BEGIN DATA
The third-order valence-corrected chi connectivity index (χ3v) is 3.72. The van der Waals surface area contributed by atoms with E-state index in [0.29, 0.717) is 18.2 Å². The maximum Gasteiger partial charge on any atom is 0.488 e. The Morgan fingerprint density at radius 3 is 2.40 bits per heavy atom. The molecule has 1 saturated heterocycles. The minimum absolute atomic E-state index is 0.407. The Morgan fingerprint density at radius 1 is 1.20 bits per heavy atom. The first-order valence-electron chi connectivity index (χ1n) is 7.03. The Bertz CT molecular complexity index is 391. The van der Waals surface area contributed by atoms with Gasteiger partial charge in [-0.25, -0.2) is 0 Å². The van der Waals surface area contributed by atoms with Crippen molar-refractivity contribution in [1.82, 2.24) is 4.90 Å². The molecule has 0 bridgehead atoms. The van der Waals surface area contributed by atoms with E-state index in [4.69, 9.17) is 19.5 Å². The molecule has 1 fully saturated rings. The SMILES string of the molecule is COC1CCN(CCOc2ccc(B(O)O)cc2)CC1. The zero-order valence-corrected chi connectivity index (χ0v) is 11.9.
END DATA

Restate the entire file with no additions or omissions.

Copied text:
The third-order valence-corrected chi connectivity index (χ3v) is 3.72. The van der Waals surface area contributed by atoms with E-state index in [0.29, 0.717) is 18.2 Å². The maximum Gasteiger partial charge on any atom is 0.488 e. The Morgan fingerprint density at radius 3 is 2.40 bits per heavy atom. The molecule has 1 saturated heterocycles. The minimum absolute atomic E-state index is 0.407. The Morgan fingerprint density at radius 1 is 1.20 bits per heavy atom. The first-order valence-electron chi connectivity index (χ1n) is 7.03. The Bertz CT molecular complexity index is 391. The van der Waals surface area contributed by atoms with Gasteiger partial charge in [-0.25, -0.2) is 0 Å². The van der Waals surface area contributed by atoms with Crippen molar-refractivity contribution in [1.82, 2.24) is 4.90 Å². The molecule has 0 bridgehead atoms. The van der Waals surface area contributed by atoms with E-state index in [4.69, 9.17) is 19.5 Å². The molecule has 1 fully saturated rings. The SMILES string of the molecule is COC1CCN(CCOc2ccc(B(O)O)cc2)CC1. The zero-order valence-corrected chi connectivity index (χ0v) is 11.9.